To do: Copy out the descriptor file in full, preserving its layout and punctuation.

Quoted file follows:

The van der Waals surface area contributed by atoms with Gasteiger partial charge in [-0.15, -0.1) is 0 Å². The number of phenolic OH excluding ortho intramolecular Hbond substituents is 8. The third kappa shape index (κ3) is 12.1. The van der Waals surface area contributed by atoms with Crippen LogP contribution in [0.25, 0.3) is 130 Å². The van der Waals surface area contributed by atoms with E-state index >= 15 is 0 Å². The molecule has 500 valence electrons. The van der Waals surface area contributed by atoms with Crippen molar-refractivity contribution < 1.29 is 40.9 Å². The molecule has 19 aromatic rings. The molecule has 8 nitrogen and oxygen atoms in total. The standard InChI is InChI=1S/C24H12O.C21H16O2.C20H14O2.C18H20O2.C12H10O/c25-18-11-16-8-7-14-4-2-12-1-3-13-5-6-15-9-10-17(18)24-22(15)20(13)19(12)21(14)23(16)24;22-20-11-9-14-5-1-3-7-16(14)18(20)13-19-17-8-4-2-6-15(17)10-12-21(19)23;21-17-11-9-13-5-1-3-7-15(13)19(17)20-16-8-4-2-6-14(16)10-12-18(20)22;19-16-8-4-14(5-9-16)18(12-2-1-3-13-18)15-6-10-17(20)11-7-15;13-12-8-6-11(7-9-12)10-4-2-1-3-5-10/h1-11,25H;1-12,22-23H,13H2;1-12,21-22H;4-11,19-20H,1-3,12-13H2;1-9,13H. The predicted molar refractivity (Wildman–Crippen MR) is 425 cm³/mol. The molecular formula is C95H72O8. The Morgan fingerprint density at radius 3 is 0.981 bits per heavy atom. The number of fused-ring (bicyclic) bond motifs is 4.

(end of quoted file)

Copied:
The van der Waals surface area contributed by atoms with Gasteiger partial charge in [-0.15, -0.1) is 0 Å². The number of phenolic OH excluding ortho intramolecular Hbond substituents is 8. The third kappa shape index (κ3) is 12.1. The van der Waals surface area contributed by atoms with Crippen LogP contribution in [0.25, 0.3) is 130 Å². The van der Waals surface area contributed by atoms with E-state index >= 15 is 0 Å². The molecule has 500 valence electrons. The van der Waals surface area contributed by atoms with Crippen molar-refractivity contribution < 1.29 is 40.9 Å². The molecule has 19 aromatic rings. The molecule has 8 nitrogen and oxygen atoms in total. The standard InChI is InChI=1S/C24H12O.C21H16O2.C20H14O2.C18H20O2.C12H10O/c25-18-11-16-8-7-14-4-2-12-1-3-13-5-6-15-9-10-17(18)24-22(15)20(13)19(12)21(14)23(16)24;22-20-11-9-14-5-1-3-7-16(14)18(20)13-19-17-8-4-2-6-15(17)10-12-21(19)23;21-17-11-9-13-5-1-3-7-15(13)19(17)20-16-8-4-2-6-14(16)10-12-18(20)22;19-16-8-4-14(5-9-16)18(12-2-1-3-13-18)15-6-10-17(20)11-7-15;13-12-8-6-11(7-9-12)10-4-2-1-3-5-10/h1-11,25H;1-12,22-23H,13H2;1-12,21-22H;4-11,19-20H,1-3,12-13H2;1-9,13H. The predicted molar refractivity (Wildman–Crippen MR) is 425 cm³/mol. The molecular formula is C95H72O8. The Morgan fingerprint density at radius 3 is 0.981 bits per heavy atom. The number of fused-ring (bicyclic) bond motifs is 4.